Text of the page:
Looking out the window and into the fog can be a magical experience in Venice. The grey mist clings to buildings and people, laying an enchantment across the entire city. Venice’s colourful buildings are transformed into a monochromatic stencil, lines blurred by the dense pea-soup of the weather. In this collection of monochromatic photographs, the artist has captured these moments. Like something previously viewed out of the corner of one’s eye brought suddenly to the forefront, these photos lay the hidden city before us to explore.

One photo, taken in San Marco Square, shows a woman walking a little dog, something she probably does each morning. In the photo, a wall of fog is bearing down in front of her and we see her, undaunted, headed straight for it. This woman knows this place, she is at home, and the cold and the fog do not bother her or her brave puppy. Yet, the picture paints her as an epic adventurer.

Taken by a Venice native, these photos reveal an insider’s perspective. It is not hard to imagine photographer Marco Secchi running these streets as a boy, receiving inspiration from the beautiful buildings and art of his home city.

In another print, we witness Asian tourists capturing a moment in the ancient city with modern technology, cell phones and selfie sticks. In a case of arts meets reality, their documentation will be catalogued in the largest history book of all time, the internet, while their modern clothes stick out in Secchi’s timeless monochrome.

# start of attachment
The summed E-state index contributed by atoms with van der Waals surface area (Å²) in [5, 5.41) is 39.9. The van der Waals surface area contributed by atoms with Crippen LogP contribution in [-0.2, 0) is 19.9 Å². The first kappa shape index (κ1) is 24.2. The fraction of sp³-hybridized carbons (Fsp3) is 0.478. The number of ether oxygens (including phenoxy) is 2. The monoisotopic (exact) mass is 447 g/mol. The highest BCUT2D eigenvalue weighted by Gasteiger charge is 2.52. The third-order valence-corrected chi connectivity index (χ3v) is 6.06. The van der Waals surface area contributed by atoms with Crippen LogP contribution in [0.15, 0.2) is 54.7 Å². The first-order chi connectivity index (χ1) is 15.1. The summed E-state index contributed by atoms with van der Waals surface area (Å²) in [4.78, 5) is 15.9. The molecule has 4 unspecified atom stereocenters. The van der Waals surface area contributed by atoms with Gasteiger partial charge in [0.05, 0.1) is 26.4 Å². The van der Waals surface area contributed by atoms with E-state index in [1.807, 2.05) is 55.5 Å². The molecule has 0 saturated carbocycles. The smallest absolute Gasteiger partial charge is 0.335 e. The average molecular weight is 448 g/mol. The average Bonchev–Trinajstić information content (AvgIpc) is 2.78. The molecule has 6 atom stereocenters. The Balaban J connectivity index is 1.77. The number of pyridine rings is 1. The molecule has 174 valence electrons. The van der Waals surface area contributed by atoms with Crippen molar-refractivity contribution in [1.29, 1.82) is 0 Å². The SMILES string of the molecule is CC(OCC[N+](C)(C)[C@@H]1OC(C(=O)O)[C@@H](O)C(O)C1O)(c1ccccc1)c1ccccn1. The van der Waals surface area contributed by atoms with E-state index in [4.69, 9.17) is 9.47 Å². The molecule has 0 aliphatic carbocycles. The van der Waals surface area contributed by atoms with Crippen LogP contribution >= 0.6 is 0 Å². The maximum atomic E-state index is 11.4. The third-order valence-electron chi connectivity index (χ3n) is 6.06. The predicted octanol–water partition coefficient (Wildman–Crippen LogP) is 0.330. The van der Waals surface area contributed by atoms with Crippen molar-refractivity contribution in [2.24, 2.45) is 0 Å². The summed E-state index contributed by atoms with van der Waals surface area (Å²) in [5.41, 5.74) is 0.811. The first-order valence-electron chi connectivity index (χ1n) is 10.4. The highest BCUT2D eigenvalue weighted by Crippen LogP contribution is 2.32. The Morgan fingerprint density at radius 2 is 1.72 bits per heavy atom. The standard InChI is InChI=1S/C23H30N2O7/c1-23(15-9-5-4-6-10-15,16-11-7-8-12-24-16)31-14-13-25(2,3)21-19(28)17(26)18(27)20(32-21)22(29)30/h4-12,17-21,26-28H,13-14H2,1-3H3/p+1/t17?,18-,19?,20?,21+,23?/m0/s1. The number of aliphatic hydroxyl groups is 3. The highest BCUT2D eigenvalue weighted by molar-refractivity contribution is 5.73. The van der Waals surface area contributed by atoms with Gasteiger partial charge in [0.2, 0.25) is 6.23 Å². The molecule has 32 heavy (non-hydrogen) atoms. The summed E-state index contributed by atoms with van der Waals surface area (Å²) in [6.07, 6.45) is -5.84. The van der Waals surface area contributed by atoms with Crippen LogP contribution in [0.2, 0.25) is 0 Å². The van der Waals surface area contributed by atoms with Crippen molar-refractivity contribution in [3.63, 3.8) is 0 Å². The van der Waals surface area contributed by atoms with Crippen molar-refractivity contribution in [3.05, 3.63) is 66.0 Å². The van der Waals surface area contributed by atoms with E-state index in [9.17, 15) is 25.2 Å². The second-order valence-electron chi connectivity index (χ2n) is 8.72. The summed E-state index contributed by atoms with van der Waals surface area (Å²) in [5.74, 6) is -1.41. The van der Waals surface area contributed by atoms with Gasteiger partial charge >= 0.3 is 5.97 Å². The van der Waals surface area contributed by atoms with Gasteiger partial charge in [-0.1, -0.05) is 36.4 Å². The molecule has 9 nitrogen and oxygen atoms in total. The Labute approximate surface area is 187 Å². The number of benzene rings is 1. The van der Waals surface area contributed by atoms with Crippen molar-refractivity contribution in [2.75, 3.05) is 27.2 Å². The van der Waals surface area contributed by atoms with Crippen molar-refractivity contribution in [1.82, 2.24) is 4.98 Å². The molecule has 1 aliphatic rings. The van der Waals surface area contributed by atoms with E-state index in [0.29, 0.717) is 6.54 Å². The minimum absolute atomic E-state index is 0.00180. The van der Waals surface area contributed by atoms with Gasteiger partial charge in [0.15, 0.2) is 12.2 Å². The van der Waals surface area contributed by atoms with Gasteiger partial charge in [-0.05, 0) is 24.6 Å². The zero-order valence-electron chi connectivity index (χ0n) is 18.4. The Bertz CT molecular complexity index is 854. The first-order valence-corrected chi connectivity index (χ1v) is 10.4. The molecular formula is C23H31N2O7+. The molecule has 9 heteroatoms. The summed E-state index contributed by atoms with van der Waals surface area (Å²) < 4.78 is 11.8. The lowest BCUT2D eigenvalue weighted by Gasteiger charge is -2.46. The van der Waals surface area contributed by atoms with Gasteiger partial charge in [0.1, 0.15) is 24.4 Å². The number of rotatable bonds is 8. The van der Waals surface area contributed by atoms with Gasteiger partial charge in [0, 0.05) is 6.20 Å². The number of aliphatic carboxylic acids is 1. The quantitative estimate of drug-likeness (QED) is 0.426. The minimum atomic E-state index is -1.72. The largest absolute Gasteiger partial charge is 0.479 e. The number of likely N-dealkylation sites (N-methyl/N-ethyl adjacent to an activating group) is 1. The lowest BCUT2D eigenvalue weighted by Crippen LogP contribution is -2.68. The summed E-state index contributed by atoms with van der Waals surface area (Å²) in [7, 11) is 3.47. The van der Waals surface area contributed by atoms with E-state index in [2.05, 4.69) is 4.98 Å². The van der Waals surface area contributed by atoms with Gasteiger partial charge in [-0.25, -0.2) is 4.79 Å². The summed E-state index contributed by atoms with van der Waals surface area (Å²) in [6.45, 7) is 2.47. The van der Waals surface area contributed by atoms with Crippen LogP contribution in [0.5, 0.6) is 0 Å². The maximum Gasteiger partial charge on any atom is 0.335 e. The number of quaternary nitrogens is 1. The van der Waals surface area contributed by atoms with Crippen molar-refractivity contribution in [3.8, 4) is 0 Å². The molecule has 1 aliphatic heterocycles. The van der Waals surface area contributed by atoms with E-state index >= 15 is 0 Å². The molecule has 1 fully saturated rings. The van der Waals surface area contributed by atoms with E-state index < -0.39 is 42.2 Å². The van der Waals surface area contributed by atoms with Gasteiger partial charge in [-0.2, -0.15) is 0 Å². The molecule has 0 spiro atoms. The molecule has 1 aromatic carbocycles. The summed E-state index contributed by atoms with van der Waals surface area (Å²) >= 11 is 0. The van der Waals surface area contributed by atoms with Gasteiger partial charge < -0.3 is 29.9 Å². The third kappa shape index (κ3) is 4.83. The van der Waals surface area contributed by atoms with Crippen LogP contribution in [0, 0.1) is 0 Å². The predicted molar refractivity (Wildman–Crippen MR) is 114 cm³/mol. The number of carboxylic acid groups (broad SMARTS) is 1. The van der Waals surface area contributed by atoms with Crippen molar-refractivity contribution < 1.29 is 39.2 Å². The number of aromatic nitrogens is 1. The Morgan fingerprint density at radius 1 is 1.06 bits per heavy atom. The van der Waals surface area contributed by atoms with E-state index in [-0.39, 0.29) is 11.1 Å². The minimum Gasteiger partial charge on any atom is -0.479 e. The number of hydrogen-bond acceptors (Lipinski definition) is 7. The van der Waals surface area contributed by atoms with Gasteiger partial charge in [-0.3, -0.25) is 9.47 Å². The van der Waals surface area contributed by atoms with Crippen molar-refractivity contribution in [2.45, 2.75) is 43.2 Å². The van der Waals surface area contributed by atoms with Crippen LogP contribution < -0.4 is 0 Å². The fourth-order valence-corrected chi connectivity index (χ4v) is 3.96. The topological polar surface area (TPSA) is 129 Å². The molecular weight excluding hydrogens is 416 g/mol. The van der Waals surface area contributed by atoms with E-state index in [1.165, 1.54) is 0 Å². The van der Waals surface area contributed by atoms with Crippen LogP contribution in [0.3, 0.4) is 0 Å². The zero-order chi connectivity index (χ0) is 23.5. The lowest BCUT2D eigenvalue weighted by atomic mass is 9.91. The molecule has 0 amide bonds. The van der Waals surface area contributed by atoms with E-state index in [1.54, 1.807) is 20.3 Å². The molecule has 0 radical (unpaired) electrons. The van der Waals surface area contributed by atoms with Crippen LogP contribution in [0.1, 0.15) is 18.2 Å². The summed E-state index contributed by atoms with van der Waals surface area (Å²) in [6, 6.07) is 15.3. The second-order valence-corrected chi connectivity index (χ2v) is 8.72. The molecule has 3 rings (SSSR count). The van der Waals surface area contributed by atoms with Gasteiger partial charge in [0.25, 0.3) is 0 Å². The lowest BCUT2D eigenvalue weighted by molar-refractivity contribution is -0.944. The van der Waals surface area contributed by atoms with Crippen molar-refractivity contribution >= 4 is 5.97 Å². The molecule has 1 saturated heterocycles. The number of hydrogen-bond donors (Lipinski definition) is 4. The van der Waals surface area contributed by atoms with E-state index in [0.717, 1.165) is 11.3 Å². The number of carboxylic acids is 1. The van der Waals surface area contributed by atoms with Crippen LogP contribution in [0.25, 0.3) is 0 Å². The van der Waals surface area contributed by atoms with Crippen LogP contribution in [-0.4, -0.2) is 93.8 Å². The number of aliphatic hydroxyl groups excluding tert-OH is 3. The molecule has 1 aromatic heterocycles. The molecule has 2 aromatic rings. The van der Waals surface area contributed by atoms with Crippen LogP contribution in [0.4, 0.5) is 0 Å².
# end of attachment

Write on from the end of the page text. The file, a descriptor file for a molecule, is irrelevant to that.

An older man with a cap, long jacket and big pot belly crosses the street in another photo. His head is down and he doesn’t look into the fog as he rushes to the safety and comfort of a shrouded bistro. He is captured mid-stride, with one foot in the air, and his urgency jumps out at the viewer, the truth more clear in black and white than distracting modern panchromatic pictures would allow.

The Arabic architecture, striking curved gondolas and striped poles of the city stand out even in the dull grey fog. These photos are inspiring, eclectic and stir a wanderlust to travel to Venice in autumn despite the cold and rain.

The exhibition was held in Saint Petersburg, Russia and was a real success, with some pieces selling for thousands of dollars and two for a six figure amounts. Secchi has already been invited back next year to show Venice in black and white once more. So, we will be seeing more of this lovely city wearing her grey autumn veils. A photo zine “Venice Shrouded in Fog” will be published in April.

I think everyone has an important story to tell. For sure real stories are more interesting than pretend ones. So my approach is fast, casual and fun. I look for the moments in-between, because they tell the truth. I love energetic images taken in the bat of an eyelid,” Secchi said.

Marco Secchi is an Italian photo journalist who lives in London and works mainly in the editorial market. His photographs are regularly printed in newspapers, magazines, media and books and have appeared recently in Vogue, Guardian, Vanity Fair and the New York Times. Ha has few books and many exhibitions on his shoulder. He is known for being passionate about Leica cameras.

He approaches his work in a very off-beat manner. taking photos quickly, using the lens as a third eye, and trusting his talent and insight to get in the right details.


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